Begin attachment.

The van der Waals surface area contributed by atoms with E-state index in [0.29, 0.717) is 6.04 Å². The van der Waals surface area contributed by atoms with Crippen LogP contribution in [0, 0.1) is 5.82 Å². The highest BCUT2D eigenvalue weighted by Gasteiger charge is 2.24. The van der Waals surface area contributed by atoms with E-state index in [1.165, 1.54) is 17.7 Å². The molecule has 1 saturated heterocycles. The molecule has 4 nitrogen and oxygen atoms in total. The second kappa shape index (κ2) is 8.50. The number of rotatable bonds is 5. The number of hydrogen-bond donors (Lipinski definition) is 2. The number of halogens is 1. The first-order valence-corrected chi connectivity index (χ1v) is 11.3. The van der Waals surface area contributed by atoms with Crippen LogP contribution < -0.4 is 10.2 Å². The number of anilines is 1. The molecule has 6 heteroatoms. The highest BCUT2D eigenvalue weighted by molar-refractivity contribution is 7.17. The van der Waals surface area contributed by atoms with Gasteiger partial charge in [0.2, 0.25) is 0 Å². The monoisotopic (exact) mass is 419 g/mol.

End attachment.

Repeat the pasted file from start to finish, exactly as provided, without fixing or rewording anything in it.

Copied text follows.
The van der Waals surface area contributed by atoms with E-state index in [0.29, 0.717) is 6.04 Å². The van der Waals surface area contributed by atoms with Crippen LogP contribution in [0, 0.1) is 5.82 Å². The highest BCUT2D eigenvalue weighted by Gasteiger charge is 2.24. The van der Waals surface area contributed by atoms with E-state index in [1.165, 1.54) is 17.7 Å². The molecule has 1 saturated heterocycles. The molecule has 4 nitrogen and oxygen atoms in total. The second kappa shape index (κ2) is 8.50. The number of rotatable bonds is 5. The number of hydrogen-bond donors (Lipinski definition) is 2. The number of halogens is 1. The first-order valence-corrected chi connectivity index (χ1v) is 11.3. The van der Waals surface area contributed by atoms with Crippen LogP contribution < -0.4 is 10.2 Å². The number of anilines is 1. The molecule has 6 heteroatoms. The highest BCUT2D eigenvalue weighted by molar-refractivity contribution is 7.17. The van der Waals surface area contributed by atoms with Gasteiger partial charge in [0.2, 0.25) is 0 Å². The monoisotopic (exact) mass is 419 g/mol.